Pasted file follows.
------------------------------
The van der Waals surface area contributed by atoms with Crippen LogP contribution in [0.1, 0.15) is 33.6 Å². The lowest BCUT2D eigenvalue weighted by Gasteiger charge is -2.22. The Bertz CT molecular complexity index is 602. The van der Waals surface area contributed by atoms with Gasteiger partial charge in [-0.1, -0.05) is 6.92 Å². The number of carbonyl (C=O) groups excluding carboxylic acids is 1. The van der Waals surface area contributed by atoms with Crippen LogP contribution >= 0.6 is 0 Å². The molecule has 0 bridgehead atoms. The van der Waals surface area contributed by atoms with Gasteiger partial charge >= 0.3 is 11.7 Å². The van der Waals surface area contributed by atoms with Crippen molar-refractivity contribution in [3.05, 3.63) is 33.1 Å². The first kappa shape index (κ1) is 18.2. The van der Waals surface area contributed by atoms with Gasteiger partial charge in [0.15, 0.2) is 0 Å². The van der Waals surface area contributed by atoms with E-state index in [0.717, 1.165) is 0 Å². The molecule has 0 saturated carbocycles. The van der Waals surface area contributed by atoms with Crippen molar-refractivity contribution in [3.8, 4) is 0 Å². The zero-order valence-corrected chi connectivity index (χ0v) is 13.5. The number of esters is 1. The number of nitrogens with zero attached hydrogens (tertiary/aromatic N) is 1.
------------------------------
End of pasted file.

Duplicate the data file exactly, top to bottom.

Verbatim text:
The van der Waals surface area contributed by atoms with Crippen LogP contribution in [0.1, 0.15) is 33.6 Å². The lowest BCUT2D eigenvalue weighted by Gasteiger charge is -2.22. The Bertz CT molecular complexity index is 602. The van der Waals surface area contributed by atoms with Gasteiger partial charge in [-0.1, -0.05) is 6.92 Å². The number of carbonyl (C=O) groups excluding carboxylic acids is 1. The van der Waals surface area contributed by atoms with Crippen LogP contribution >= 0.6 is 0 Å². The molecule has 0 bridgehead atoms. The van der Waals surface area contributed by atoms with Gasteiger partial charge >= 0.3 is 11.7 Å². The van der Waals surface area contributed by atoms with Crippen molar-refractivity contribution in [3.05, 3.63) is 33.1 Å². The first kappa shape index (κ1) is 18.2. The van der Waals surface area contributed by atoms with Gasteiger partial charge in [0.15, 0.2) is 0 Å². The van der Waals surface area contributed by atoms with E-state index in [0.717, 1.165) is 0 Å². The molecule has 0 saturated carbocycles. The van der Waals surface area contributed by atoms with Crippen molar-refractivity contribution in [3.8, 4) is 0 Å². The zero-order valence-corrected chi connectivity index (χ0v) is 13.5. The number of esters is 1. The number of nitrogens with zero attached hydrogens (tertiary/aromatic N) is 1.